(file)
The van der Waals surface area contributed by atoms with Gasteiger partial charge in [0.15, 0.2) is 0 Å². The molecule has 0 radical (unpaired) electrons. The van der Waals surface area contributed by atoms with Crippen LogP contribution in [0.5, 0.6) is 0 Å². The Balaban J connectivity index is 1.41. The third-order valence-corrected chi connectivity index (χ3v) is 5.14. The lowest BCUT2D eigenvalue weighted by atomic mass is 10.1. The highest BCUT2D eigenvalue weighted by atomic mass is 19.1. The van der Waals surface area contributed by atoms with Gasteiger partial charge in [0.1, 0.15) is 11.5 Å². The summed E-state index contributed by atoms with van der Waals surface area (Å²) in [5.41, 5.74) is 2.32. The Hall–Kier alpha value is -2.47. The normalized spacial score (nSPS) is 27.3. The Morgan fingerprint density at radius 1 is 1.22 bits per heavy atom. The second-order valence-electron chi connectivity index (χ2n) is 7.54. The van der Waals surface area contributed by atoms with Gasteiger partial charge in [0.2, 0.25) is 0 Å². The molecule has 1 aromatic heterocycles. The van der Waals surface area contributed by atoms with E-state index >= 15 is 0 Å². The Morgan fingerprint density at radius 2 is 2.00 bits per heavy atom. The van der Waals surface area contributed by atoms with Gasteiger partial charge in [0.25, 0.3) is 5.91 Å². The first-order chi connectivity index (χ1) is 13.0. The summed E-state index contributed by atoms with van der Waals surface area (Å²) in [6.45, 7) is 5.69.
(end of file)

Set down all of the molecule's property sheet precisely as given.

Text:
The van der Waals surface area contributed by atoms with Gasteiger partial charge in [0.15, 0.2) is 0 Å². The molecule has 0 radical (unpaired) electrons. The van der Waals surface area contributed by atoms with Crippen LogP contribution in [0.5, 0.6) is 0 Å². The Balaban J connectivity index is 1.41. The third-order valence-corrected chi connectivity index (χ3v) is 5.14. The lowest BCUT2D eigenvalue weighted by atomic mass is 10.1. The highest BCUT2D eigenvalue weighted by atomic mass is 19.1. The van der Waals surface area contributed by atoms with Gasteiger partial charge in [0.1, 0.15) is 11.5 Å². The summed E-state index contributed by atoms with van der Waals surface area (Å²) in [5.41, 5.74) is 2.32. The Hall–Kier alpha value is -2.47. The normalized spacial score (nSPS) is 27.3. The Morgan fingerprint density at radius 1 is 1.22 bits per heavy atom. The second-order valence-electron chi connectivity index (χ2n) is 7.54. The van der Waals surface area contributed by atoms with Gasteiger partial charge in [0.2, 0.25) is 0 Å². The molecule has 1 aromatic heterocycles. The van der Waals surface area contributed by atoms with E-state index >= 15 is 0 Å². The Morgan fingerprint density at radius 2 is 2.00 bits per heavy atom. The van der Waals surface area contributed by atoms with Gasteiger partial charge in [0.25, 0.3) is 5.91 Å². The first-order chi connectivity index (χ1) is 13.0. The summed E-state index contributed by atoms with van der Waals surface area (Å²) in [6.45, 7) is 5.69.